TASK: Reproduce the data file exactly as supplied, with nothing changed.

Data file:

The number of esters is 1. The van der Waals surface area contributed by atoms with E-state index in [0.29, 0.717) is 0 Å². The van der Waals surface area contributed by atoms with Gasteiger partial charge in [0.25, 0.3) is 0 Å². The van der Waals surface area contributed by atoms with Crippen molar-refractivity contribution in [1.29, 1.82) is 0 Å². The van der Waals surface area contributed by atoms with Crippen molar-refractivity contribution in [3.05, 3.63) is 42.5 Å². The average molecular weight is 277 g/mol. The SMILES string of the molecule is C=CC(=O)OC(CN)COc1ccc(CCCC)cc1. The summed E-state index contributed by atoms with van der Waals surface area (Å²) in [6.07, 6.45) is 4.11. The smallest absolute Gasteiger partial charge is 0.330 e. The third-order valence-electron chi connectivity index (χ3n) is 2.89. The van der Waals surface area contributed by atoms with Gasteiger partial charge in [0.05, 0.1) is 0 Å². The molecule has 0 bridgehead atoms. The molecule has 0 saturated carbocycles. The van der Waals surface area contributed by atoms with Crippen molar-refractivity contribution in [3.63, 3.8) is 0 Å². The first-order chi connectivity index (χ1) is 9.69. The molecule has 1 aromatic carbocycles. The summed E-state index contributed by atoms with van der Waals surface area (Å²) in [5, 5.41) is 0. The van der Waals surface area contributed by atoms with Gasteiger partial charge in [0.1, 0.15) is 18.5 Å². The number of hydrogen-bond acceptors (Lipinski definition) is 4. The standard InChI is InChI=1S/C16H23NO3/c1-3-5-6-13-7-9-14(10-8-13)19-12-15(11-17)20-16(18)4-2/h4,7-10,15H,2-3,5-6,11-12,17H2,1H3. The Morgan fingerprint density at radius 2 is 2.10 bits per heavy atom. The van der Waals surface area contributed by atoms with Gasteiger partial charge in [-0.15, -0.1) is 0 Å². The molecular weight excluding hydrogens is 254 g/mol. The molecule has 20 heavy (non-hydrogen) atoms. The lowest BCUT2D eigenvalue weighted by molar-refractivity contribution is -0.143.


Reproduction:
The number of esters is 1. The van der Waals surface area contributed by atoms with E-state index in [0.29, 0.717) is 0 Å². The van der Waals surface area contributed by atoms with Gasteiger partial charge in [0.25, 0.3) is 0 Å². The van der Waals surface area contributed by atoms with Crippen molar-refractivity contribution in [1.29, 1.82) is 0 Å². The van der Waals surface area contributed by atoms with Crippen molar-refractivity contribution in [3.05, 3.63) is 42.5 Å². The average molecular weight is 277 g/mol. The SMILES string of the molecule is C=CC(=O)OC(CN)COc1ccc(CCCC)cc1. The summed E-state index contributed by atoms with van der Waals surface area (Å²) in [6.07, 6.45) is 4.11. The smallest absolute Gasteiger partial charge is 0.330 e. The third-order valence-electron chi connectivity index (χ3n) is 2.89. The van der Waals surface area contributed by atoms with Gasteiger partial charge in [0.05, 0.1) is 0 Å². The molecule has 0 bridgehead atoms. The molecule has 0 saturated carbocycles. The van der Waals surface area contributed by atoms with Crippen molar-refractivity contribution in [3.63, 3.8) is 0 Å². The first-order chi connectivity index (χ1) is 9.69. The molecule has 1 aromatic carbocycles. The summed E-state index contributed by atoms with van der Waals surface area (Å²) in [5, 5.41) is 0. The van der Waals surface area contributed by atoms with Gasteiger partial charge in [0.1, 0.15) is 18.5 Å². The number of hydrogen-bond acceptors (Lipinski definition) is 4. The standard InChI is InChI=1S/C16H23NO3/c1-3-5-6-13-7-9-14(10-8-13)19-12-15(11-17)20-16(18)4-2/h4,7-10,15H,2-3,5-6,11-12,17H2,1H3. The Morgan fingerprint density at radius 2 is 2.10 bits per heavy atom. The van der Waals surface area contributed by atoms with Gasteiger partial charge in [-0.15, -0.1) is 0 Å². The molecular weight excluding hydrogens is 254 g/mol. The molecule has 20 heavy (non-hydrogen) atoms. The lowest BCUT2D eigenvalue weighted by molar-refractivity contribution is -0.143.